Parallel.Invoke in .Net Framework 4


Namespace: System.Threading.Tasks

Multicore-processors machines are now becoming standard. The key to performance improvements is therefore to run a program on multiple processors in parallel. 

The Task Parallel Library (TPL) is designed to make it much easier for the developer to write code that can automatically use multiple processors. Using the library, you can conveniently express potential parallelism in existing sequential code, where the exposed parallel tasks will be run concurrently on all available processors. Usually this results in significant speedups.

TPL is a major component of the Parallel FX library, the next generation of concurrency support for the Microsoft .NET Framework.

The Parallel Class :  which include
  1. Parallel.For (refer my article : http://www.c-sharpcorner.com/UploadFile/61b832/4178/
  2. Parallel.Foreach (refer my article : http://www.c-sharpcorner.com/UploadFile/61b832/4178/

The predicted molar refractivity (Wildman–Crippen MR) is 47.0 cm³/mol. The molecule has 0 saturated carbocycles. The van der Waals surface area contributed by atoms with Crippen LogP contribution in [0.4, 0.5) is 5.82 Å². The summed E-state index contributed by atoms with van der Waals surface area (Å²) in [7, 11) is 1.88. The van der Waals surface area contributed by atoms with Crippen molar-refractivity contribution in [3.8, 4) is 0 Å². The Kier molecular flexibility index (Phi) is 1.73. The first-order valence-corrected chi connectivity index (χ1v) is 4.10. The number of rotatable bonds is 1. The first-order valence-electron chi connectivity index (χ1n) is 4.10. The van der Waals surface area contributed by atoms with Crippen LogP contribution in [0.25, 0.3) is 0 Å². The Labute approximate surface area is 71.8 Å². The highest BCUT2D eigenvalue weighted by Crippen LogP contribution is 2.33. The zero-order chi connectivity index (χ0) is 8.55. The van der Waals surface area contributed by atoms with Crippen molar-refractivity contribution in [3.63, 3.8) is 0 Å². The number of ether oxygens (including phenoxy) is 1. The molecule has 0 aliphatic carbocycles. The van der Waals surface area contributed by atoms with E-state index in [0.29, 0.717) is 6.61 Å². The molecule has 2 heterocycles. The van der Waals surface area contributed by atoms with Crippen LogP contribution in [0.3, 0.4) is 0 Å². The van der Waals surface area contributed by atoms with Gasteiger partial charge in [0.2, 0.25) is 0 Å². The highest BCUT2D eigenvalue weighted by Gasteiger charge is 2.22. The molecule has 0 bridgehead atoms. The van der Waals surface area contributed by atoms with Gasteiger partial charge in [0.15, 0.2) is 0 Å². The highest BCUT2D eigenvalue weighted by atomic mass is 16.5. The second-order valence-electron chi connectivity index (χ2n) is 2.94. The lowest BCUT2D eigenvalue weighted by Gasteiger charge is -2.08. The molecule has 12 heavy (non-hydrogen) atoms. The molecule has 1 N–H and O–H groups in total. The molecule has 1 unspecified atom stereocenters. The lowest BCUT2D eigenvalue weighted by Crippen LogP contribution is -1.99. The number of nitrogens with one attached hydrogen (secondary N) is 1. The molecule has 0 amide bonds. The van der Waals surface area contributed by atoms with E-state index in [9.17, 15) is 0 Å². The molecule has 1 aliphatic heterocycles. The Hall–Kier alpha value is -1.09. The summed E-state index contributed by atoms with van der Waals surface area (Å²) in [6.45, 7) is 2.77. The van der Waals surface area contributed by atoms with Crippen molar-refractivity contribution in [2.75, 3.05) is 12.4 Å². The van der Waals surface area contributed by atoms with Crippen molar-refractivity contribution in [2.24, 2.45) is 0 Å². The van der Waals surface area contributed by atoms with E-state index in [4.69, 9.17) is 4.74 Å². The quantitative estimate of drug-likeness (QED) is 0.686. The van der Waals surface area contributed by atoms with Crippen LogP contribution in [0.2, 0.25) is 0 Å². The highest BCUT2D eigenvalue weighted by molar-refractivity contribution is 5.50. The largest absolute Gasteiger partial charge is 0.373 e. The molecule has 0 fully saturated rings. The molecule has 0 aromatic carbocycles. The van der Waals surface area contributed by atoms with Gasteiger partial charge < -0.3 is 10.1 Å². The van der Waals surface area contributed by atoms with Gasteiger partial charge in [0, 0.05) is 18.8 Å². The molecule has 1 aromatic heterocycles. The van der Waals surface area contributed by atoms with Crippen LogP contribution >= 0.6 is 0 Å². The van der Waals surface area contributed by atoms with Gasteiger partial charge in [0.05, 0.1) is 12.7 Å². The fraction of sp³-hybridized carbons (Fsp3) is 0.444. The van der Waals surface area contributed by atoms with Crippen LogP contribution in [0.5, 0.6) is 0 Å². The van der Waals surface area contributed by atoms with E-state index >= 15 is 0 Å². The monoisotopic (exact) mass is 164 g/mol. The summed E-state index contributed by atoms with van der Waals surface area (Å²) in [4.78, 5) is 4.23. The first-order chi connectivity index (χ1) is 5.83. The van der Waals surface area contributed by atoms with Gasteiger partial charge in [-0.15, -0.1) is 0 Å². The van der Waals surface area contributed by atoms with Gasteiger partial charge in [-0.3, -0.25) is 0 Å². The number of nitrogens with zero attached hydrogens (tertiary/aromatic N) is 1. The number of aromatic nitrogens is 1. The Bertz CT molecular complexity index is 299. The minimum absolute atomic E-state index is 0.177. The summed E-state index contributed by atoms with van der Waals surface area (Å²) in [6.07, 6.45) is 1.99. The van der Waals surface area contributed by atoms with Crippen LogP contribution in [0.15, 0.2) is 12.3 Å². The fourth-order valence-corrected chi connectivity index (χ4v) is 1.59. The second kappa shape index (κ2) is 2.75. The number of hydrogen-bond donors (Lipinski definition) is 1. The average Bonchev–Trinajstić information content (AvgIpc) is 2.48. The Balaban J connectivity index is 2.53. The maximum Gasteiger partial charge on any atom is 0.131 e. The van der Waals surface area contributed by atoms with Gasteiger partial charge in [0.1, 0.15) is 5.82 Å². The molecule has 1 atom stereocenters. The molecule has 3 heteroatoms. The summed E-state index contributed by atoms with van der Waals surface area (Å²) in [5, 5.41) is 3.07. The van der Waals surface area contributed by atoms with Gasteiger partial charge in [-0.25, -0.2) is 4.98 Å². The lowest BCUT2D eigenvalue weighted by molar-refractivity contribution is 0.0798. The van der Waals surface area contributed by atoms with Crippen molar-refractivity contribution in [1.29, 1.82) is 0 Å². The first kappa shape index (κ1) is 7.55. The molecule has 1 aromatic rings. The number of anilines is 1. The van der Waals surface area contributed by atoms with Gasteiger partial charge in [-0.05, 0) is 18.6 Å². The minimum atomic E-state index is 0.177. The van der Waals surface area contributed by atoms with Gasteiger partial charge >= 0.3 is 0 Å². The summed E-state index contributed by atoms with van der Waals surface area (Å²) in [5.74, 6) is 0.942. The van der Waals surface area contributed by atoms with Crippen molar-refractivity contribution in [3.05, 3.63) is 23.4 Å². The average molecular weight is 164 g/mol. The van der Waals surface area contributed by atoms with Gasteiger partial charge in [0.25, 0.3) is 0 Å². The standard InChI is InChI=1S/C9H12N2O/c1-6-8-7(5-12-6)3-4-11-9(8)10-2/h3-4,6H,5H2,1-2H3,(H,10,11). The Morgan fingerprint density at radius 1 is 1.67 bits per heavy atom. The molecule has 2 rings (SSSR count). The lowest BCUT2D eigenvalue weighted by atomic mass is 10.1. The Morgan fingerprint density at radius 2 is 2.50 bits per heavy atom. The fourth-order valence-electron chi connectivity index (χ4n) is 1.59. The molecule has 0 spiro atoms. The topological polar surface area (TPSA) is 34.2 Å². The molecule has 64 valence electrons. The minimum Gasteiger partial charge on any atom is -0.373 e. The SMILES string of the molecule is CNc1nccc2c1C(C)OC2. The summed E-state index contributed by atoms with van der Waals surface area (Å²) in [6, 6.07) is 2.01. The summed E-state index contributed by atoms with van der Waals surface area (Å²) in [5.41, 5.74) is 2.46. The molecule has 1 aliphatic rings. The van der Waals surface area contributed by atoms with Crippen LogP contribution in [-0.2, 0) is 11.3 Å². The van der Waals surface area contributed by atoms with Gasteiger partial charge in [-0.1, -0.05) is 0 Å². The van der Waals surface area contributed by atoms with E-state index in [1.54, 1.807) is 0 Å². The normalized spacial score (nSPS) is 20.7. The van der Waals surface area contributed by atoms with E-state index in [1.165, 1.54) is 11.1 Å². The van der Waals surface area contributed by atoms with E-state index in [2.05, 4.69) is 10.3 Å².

3. Parallel.Invoke
Parallel.For() and Parallel.ForEach() are useful if you have collections you need to act on or a known number of times you have to execute the same code, but what about when you have several different things (methods) you need to do? For that, we have Parallel.Invoke().

Parallel.Invoke() simply executes a list of methods passed to it, in parallel:

Example: 

static void Main(string[] args)
{
    //This line will run the methods A,B,C,D and E in parallel
    Parallel.Invoke( ()=>A, ()=>B, ()=>C, ()=>D, ()=>E);
    Console.ReadLine();
}
public static void A()
{
          //DoSomeWork of A
}
public static void B()
{
          //DoSomeWork of B
}
public static void C()
{
          //DoSomeWork of C
}
public static void D() 
{
          //DoSomeWork of D
}
public static void E()
{
          //DoSomeWork of E
}

Methods A(), B(), C(), D() and E() will be assigned to worker threads as they become available and execute in parallel. 

Happy Learning...